"The southern lady, traditionally depicted as a bloodlessly marmoreal icon, is jostled off her pedestal by living, moving, and, above all, speaking and writing women, black and white, rich and poor, old and young, in this unique anthology which so pleasurably delineates a long-obscured feminine literary tradition."--Veronica Makowsky, University of Connecticut
"Timely and long overdue. The contribution of women to southern traditions is often undervalued, and gathering them here provides an unmistakable mark of their range and quality. This collection should encourage important reevaluations of southern writing and the contributions of its women authors."--Barbara C. Ewell, Loyola University, New Orleans
A problematic relationship forms the core of this anthology--the interwoven lives of southern women. On the one hand, they are linked by gender; on the other, they are divided by racism, class conflict, and sexual politics. As suggested by these selections from both white and African-American women from the early eighteenth to the late twentieth century, their struggles capture the essence and the evolution of the southern woman's voice.
With artistic and historical richness seldom found in literary anthologies, this collection includes letters, journal and diary entries, essays, poetry, and fiction, with an introduction to each historical period and a biography of each author.
While all the writers share the label "southern woman," some test the boundary of that designation. Fanny Kemble, a British actress, moved to the Georgia plantation that her husband inherited; Leigh Allison Wilson, the youngest writer, was born and raised in the South but writes about New York state. However, all authors reflect or refract their personal experience; together their work conveys the range and texture of the literary tradition of the South and of its women writers.
List of writers
THE ANTEBELLUM SOUTH
Eliza Lucas Pinckney
Anne Newport Royall
Caroline Howard Gilman
Susan Petigru King Bowen
Frances E. W. Harper
THE CIVIL WAR SOUTH
Mary Boykin Chesnut
Augusta Jane Evans Wilson
Margaret Junkin Preston
THE POSTBELLUM SOUTH
Mary Noailles Murfree
Julia Mood Peterkin
THE MODERN SOUTH
Katherine Anne Porter
Zora Neale Hurston
THE CONTEMPORARY SOUTH
Bobbie Ann Mason
Leigh Allison Wilson
Mary Louise Weaks is associate professor and chair of the Department of English at Rockford College in Illinois. She is the coeditor of Talking with Robert Penn Warren and author of articles, interviews, and reviews published in The Southern Review, Mississippi Quarterly, and Atlanta Historical Journal. Carolyn Perry is assistant professor of English and director of the Writing Across the Curriculum Program at Westminster College in Fulton, Missouri. She is the coeditor of The Dolphin Reader.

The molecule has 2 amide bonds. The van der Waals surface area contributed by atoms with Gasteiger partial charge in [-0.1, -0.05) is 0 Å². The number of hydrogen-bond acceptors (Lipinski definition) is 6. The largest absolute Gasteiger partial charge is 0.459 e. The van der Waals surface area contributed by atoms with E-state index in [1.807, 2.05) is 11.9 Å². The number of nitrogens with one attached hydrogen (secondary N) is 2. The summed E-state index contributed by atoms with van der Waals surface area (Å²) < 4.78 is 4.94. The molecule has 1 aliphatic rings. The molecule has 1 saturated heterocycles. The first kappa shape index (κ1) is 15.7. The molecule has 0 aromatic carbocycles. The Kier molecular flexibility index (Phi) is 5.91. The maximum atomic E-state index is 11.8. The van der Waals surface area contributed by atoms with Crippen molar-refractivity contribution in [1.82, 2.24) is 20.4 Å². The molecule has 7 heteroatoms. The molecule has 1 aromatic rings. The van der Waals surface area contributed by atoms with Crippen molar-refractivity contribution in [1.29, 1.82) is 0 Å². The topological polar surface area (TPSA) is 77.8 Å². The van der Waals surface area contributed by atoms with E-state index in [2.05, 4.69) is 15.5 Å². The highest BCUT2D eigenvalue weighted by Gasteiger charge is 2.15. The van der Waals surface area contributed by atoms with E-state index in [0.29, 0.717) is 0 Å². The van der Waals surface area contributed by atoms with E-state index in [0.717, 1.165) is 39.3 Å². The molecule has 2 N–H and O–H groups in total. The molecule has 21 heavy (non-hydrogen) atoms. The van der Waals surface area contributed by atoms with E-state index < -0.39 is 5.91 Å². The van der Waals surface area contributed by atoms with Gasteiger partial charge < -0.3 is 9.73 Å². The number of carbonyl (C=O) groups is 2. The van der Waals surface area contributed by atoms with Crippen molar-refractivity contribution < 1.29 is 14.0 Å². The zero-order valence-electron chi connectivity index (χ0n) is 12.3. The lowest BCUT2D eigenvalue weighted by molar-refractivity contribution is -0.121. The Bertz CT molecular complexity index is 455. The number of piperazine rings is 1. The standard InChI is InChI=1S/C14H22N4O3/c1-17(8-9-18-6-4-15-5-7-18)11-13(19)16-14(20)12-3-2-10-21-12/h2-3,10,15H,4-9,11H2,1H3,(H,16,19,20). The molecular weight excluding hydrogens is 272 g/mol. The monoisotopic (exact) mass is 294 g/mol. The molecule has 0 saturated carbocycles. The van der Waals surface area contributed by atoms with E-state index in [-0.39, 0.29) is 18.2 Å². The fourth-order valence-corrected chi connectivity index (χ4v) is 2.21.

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"This is a book that will hold any reader. The material is exciting, amazing, lovely, hard, painful, and fascinating."
"This rich collection offers a divers chorus of voices." "Don't miss British-born actress Fanny Kemble's firsthand observations of plantation life, nor excerpts from Harriet Jacobs slave narrative: "Notwithstanding my grandmother's long and faithful service to her owners, not one of her children escaped the auction block."
This anthology is ambitious -- first, in its time-frame and, second, in the inclusion of letters, journals, autobiograpgy, and poetry. ...a scholarly anthology as well as an entertaining one.
"A fascinating anthology" "these testimonies both enthrall and disturb. Many of the early pieces are so riveting, and their writers so brilliantly detail the peculiarities of their era, that oneis oddly disappointed when, in the last half of the collection, one turns to favorite but familiar fiction writers like Carson McCullers and Zora Neale Hurston."--Virginia Quarterly Review
--Virginia Quarterly Review
"those seeking a short introduction to Southern women writers will find this work a good choice."
--Florida Historical Quarterly
"Southen Women's Writing: Colonial to Contemporary is a remarkable anthology in a feminine literary tradition not satisfactorily explored in previous anthologies of southern literature." ""the first work of solid critical scope that presents an excellent representational selection of writings from both established and once 'lost' writers." "This book not only alters and expands the southern literary canon, it reshapes it, and ,via particular arrangement of analysis and text, makes profound sense of it all. This is a vital collection that will likely prove influential and indispensable, opening new doors for further exploration and important studies."--Southern Quarterly
--Southern Quarterly: A Journal of the Arts of the South